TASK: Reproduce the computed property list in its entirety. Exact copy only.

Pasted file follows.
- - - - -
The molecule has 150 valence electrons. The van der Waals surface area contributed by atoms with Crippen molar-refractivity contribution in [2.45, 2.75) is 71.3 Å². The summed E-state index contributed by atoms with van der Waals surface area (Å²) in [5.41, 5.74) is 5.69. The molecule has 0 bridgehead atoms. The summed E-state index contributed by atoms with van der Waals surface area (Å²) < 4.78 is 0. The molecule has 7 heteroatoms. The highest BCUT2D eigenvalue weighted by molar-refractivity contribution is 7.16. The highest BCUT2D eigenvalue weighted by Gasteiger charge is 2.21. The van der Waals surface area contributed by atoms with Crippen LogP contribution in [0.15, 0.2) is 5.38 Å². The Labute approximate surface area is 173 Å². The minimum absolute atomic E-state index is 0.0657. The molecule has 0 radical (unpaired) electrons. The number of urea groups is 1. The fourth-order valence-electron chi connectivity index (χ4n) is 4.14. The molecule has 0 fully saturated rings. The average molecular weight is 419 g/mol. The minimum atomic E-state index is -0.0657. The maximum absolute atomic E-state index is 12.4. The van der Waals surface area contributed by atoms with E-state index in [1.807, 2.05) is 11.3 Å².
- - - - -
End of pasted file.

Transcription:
The molecule has 150 valence electrons. The van der Waals surface area contributed by atoms with Crippen molar-refractivity contribution in [2.45, 2.75) is 71.3 Å². The summed E-state index contributed by atoms with van der Waals surface area (Å²) in [5.41, 5.74) is 5.69. The molecule has 0 bridgehead atoms. The summed E-state index contributed by atoms with van der Waals surface area (Å²) < 4.78 is 0. The molecule has 7 heteroatoms. The highest BCUT2D eigenvalue weighted by molar-refractivity contribution is 7.16. The highest BCUT2D eigenvalue weighted by Gasteiger charge is 2.21. The van der Waals surface area contributed by atoms with Crippen LogP contribution in [0.15, 0.2) is 5.38 Å². The Labute approximate surface area is 173 Å². The minimum absolute atomic E-state index is 0.0657. The molecule has 0 radical (unpaired) electrons. The number of urea groups is 1. The fourth-order valence-electron chi connectivity index (χ4n) is 4.14. The molecule has 0 fully saturated rings. The average molecular weight is 419 g/mol. The minimum atomic E-state index is -0.0657. The maximum absolute atomic E-state index is 12.4. The van der Waals surface area contributed by atoms with E-state index in [1.807, 2.05) is 11.3 Å².